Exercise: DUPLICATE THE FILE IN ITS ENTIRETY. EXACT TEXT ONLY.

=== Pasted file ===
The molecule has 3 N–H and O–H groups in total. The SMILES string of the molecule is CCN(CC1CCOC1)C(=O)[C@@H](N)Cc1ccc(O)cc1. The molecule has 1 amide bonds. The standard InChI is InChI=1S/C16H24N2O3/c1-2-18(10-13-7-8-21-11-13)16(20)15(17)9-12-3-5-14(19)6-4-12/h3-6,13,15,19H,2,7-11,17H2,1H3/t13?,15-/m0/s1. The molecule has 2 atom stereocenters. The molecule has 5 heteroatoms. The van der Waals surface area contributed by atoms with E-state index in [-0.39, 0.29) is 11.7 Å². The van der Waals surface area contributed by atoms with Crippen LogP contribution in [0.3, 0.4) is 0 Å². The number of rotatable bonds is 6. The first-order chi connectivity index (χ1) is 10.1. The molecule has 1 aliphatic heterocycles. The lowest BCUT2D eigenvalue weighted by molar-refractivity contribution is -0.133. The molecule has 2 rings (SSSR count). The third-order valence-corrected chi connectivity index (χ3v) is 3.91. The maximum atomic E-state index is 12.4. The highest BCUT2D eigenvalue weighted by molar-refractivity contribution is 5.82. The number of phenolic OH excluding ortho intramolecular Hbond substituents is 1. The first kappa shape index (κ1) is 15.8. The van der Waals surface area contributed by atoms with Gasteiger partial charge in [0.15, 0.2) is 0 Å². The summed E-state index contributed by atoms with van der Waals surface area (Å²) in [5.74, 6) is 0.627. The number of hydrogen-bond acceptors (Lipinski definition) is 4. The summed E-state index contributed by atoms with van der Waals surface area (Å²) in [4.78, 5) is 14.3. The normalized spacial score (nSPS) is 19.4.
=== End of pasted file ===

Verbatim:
The molecule has 3 N–H and O–H groups in total. The SMILES string of the molecule is CCN(CC1CCOC1)C(=O)[C@@H](N)Cc1ccc(O)cc1. The molecule has 1 amide bonds. The standard InChI is InChI=1S/C16H24N2O3/c1-2-18(10-13-7-8-21-11-13)16(20)15(17)9-12-3-5-14(19)6-4-12/h3-6,13,15,19H,2,7-11,17H2,1H3/t13?,15-/m0/s1. The molecule has 2 atom stereocenters. The molecule has 5 heteroatoms. The van der Waals surface area contributed by atoms with E-state index in [-0.39, 0.29) is 11.7 Å². The van der Waals surface area contributed by atoms with Crippen LogP contribution in [0.3, 0.4) is 0 Å². The number of rotatable bonds is 6. The first-order chi connectivity index (χ1) is 10.1. The molecule has 1 aliphatic heterocycles. The lowest BCUT2D eigenvalue weighted by molar-refractivity contribution is -0.133. The molecule has 2 rings (SSSR count). The third-order valence-corrected chi connectivity index (χ3v) is 3.91. The maximum atomic E-state index is 12.4. The highest BCUT2D eigenvalue weighted by molar-refractivity contribution is 5.82. The number of phenolic OH excluding ortho intramolecular Hbond substituents is 1. The first kappa shape index (κ1) is 15.8. The van der Waals surface area contributed by atoms with Gasteiger partial charge in [0.15, 0.2) is 0 Å². The summed E-state index contributed by atoms with van der Waals surface area (Å²) in [5.74, 6) is 0.627. The number of hydrogen-bond acceptors (Lipinski definition) is 4. The summed E-state index contributed by atoms with van der Waals surface area (Å²) in [4.78, 5) is 14.3. The normalized spacial score (nSPS) is 19.4.